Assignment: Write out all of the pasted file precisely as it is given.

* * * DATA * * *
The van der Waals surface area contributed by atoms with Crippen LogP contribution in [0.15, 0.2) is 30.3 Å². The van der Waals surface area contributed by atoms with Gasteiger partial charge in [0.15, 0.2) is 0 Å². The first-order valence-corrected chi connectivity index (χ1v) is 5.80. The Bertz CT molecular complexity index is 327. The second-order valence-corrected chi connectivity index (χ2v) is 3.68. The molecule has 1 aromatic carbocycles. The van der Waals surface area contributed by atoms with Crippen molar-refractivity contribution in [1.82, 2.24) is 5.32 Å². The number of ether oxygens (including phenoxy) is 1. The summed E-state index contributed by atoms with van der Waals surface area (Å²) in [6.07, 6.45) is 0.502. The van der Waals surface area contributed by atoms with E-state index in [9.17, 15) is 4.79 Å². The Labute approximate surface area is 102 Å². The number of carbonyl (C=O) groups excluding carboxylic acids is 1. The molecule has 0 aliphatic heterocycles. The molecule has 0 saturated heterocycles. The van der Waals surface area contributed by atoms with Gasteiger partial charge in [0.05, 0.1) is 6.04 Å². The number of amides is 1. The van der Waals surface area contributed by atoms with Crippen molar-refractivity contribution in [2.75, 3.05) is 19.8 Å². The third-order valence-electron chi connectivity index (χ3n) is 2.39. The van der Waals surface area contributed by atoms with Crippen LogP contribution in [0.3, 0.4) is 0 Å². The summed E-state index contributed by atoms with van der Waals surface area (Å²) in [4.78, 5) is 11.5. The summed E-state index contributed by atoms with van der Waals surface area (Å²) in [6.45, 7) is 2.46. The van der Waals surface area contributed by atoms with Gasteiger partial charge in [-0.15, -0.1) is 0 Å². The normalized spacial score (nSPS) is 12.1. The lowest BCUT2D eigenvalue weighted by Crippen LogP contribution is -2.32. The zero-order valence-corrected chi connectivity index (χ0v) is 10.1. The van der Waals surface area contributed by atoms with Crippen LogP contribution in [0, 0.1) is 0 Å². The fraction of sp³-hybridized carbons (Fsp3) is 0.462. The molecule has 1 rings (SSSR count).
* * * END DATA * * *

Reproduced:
The van der Waals surface area contributed by atoms with Crippen LogP contribution in [0.15, 0.2) is 30.3 Å². The van der Waals surface area contributed by atoms with Gasteiger partial charge in [0.15, 0.2) is 0 Å². The first-order valence-corrected chi connectivity index (χ1v) is 5.80. The Bertz CT molecular complexity index is 327. The second-order valence-corrected chi connectivity index (χ2v) is 3.68. The molecule has 1 aromatic carbocycles. The van der Waals surface area contributed by atoms with Crippen molar-refractivity contribution in [1.82, 2.24) is 5.32 Å². The number of ether oxygens (including phenoxy) is 1. The summed E-state index contributed by atoms with van der Waals surface area (Å²) in [6.07, 6.45) is 0.502. The van der Waals surface area contributed by atoms with E-state index in [9.17, 15) is 4.79 Å². The Labute approximate surface area is 102 Å². The number of carbonyl (C=O) groups excluding carboxylic acids is 1. The molecule has 0 aliphatic heterocycles. The molecule has 0 saturated heterocycles. The van der Waals surface area contributed by atoms with Gasteiger partial charge in [0.05, 0.1) is 6.04 Å². The number of amides is 1. The van der Waals surface area contributed by atoms with Crippen molar-refractivity contribution in [2.75, 3.05) is 19.8 Å². The third-order valence-electron chi connectivity index (χ3n) is 2.39. The van der Waals surface area contributed by atoms with Crippen LogP contribution in [0.3, 0.4) is 0 Å². The summed E-state index contributed by atoms with van der Waals surface area (Å²) in [4.78, 5) is 11.5. The summed E-state index contributed by atoms with van der Waals surface area (Å²) in [6.45, 7) is 2.46. The van der Waals surface area contributed by atoms with Gasteiger partial charge in [-0.15, -0.1) is 0 Å². The normalized spacial score (nSPS) is 12.1. The lowest BCUT2D eigenvalue weighted by Crippen LogP contribution is -2.32. The zero-order valence-corrected chi connectivity index (χ0v) is 10.1. The van der Waals surface area contributed by atoms with Crippen LogP contribution in [0, 0.1) is 0 Å². The fraction of sp³-hybridized carbons (Fsp3) is 0.462. The molecule has 1 rings (SSSR count).